The best tales are the ones that can be retold across generations. Some ancient stories still resonate in the 21st century because they hold truths about humanity that transcend modern times and electronic devices.
Homer’s epic poem, “The Iliad,” is one such tale. The story of 55 days in the ninth year of the Trojan War has been retooled over the past decade as “An Iliad” by Lisa Peterson and Denis O’Hare, an actor best known for his role on the HBO television series “True Blood.”
The one-act, one-person play being performed at the Stonington Opera House through Saturday is an homage to storytelling and an anti-war treatise. It succeeds much better at the former than the latter because of choices made by the playwrights. Despite being too preachy at times, “An Iliad” sends the audience home wondering if there ever can be an end to war but with a renewed appreciation for storytellers of all ilks.
Opera House Arts’ production of “An Iliad” is a triumph for Boston-based actress Marianna Bassham and musician Anthony Colin Leva, whose use of the upright bass to score the play and create sound effects is amazing and effective. By reconfiguring the Opera House from a proscenium into a three-quarter round space, director Meg Taintor creates a town square atmosphere that works perfectly for this.
Bassham as the poet wanders on stage carrying a suitcase and struggles to remember the tale. She almost reluctantly begins the story of the clash of mighty warriors Hector and Achilles calling on the muses to help her recall it all.
“An Iliad” is best when it uses the language of Robert Fagles’ translation of “The Iliad,” from which it was taken. Bassham’s portrayal of how the gods toy with mortals on the earth, the making of Achilles’ shield and the final battle are mesmerizing, in part because of the poetry of the language.
Leva not only makes joyful and mournful music on his instrument, he coaxes from the bass the sounds of war. Without the musician, the production’s emotional impact would not have been as great. His contribution to “An Iliad” cannot be overstated.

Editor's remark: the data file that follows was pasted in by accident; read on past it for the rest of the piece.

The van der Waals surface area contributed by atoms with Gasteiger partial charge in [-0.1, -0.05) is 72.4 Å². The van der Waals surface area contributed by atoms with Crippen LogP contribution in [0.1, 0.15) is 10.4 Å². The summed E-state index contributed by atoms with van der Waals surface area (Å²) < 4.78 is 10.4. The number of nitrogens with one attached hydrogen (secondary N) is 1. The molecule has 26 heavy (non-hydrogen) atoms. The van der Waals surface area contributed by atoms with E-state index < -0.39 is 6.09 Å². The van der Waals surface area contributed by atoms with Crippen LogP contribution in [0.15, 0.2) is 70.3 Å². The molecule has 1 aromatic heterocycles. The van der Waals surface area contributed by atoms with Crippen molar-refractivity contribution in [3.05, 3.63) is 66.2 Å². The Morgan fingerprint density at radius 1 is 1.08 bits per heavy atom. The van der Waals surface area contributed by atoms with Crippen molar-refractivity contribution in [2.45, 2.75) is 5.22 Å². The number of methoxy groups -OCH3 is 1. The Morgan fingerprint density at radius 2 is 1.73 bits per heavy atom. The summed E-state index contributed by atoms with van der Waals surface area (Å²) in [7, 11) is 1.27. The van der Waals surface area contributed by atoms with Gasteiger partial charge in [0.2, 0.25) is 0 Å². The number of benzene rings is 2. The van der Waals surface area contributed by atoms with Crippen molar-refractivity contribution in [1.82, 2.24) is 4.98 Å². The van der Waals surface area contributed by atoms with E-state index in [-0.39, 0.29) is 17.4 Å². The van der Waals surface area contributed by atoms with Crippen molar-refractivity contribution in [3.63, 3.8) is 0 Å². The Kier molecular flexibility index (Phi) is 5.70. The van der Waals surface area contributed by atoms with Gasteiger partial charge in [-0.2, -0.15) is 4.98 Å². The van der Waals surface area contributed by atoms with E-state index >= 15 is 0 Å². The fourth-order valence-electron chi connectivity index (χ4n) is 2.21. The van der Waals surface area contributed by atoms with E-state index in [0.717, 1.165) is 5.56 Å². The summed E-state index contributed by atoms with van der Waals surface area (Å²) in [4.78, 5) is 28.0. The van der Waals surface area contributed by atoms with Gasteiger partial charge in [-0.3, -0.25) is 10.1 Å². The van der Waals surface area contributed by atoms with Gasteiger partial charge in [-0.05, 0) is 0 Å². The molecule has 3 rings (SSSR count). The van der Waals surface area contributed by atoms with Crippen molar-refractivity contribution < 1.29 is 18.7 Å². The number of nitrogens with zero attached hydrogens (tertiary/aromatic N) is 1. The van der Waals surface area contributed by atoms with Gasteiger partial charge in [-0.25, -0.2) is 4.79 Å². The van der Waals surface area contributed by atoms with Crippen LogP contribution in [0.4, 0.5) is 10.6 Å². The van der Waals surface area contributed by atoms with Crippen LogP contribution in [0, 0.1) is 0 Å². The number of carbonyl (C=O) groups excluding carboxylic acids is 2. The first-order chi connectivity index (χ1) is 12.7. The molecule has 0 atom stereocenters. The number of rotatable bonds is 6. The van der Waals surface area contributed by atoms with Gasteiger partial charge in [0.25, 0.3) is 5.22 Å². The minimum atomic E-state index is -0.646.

For the most part, Taintor and Bassham are able to overcome the most didactic portions of the show, including a long list of American town names that replaces the ones in the ancient world from which soldiers came to fight beside Hector or Achilles and a seemingly endless naming of every conflict on the face of the earth that spilled a drop of blood.
Taintor’s best decision was to gut the Opera House and make it a more intimate space so theatergoers forget they’re inside but feel as though it they’re on the edge of the battlefield, observing it all firsthand as the storyteller did.
Most set designers who build a thrust into an audience paint it one color, usually black. Robin Vest’s platform that uses more than two-thirds of the floor of the Opera House is unpainted. The different colored planks not only are beautiful, they help give texture to the tale. Depending on where Bassham is in her story, they could represent waves under the ships or rows of soldiers in different colored uniforms or the carnage left on the battlefield.
Natalie Robin’s lighting design not only complements Vest’s set but also seems somehow to be coordinated with Leva’s score. The lighting plot is complementary but not invasive.
Taintor said in the director’s notes in the program that she chose the play months ago to raise questions about rage and anger in theatergoers’ personal lives.
“But as the summer has unfolded, the events in our world and our country have echoed through the play,” she wrote. “How do we hold ourselves accountable and take the actions we need to take to move forward together, rather than locked in distrustful crouches?”
Using Homer’s epic poem to ask questions about wars within and without is a wonderful and worthy idea. But “An Iliad,” like other reworked stories such as “Cyrano,” needs more poetry and less sermonizing to truly honor the teller of the tale and to remain true to the story’s essence.
“An Iliad” will be performed at the Stonington Opera House through Saturday, July 23. For information, call 367-2788 or visit operahousearts.org.